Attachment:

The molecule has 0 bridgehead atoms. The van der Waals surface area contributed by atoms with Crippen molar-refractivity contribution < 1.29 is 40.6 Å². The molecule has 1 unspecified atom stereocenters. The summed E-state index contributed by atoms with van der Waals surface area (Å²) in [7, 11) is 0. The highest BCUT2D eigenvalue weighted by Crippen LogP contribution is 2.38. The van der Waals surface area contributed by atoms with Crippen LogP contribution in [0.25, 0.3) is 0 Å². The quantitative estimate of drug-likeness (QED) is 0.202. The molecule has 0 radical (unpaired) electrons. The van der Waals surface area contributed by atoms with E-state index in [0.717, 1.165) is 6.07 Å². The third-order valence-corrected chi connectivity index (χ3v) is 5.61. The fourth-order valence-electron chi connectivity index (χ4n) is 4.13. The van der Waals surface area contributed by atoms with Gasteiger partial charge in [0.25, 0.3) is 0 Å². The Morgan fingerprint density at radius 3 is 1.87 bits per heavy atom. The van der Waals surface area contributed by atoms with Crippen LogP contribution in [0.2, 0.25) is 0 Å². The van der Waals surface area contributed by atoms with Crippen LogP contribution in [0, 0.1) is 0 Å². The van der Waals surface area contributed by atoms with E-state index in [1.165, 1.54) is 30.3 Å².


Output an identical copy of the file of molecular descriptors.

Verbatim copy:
The molecule has 0 bridgehead atoms. The van der Waals surface area contributed by atoms with Crippen molar-refractivity contribution < 1.29 is 40.6 Å². The molecule has 1 unspecified atom stereocenters. The summed E-state index contributed by atoms with van der Waals surface area (Å²) in [7, 11) is 0. The highest BCUT2D eigenvalue weighted by Crippen LogP contribution is 2.38. The van der Waals surface area contributed by atoms with Crippen LogP contribution in [0.25, 0.3) is 0 Å². The quantitative estimate of drug-likeness (QED) is 0.202. The molecule has 0 radical (unpaired) electrons. The van der Waals surface area contributed by atoms with E-state index in [0.717, 1.165) is 6.07 Å². The third-order valence-corrected chi connectivity index (χ3v) is 5.61. The fourth-order valence-electron chi connectivity index (χ4n) is 4.13. The van der Waals surface area contributed by atoms with Gasteiger partial charge in [0.25, 0.3) is 0 Å². The Morgan fingerprint density at radius 3 is 1.87 bits per heavy atom. The van der Waals surface area contributed by atoms with Crippen LogP contribution in [0.2, 0.25) is 0 Å². The van der Waals surface area contributed by atoms with Crippen LogP contribution in [0, 0.1) is 0 Å². The van der Waals surface area contributed by atoms with E-state index in [1.165, 1.54) is 30.3 Å².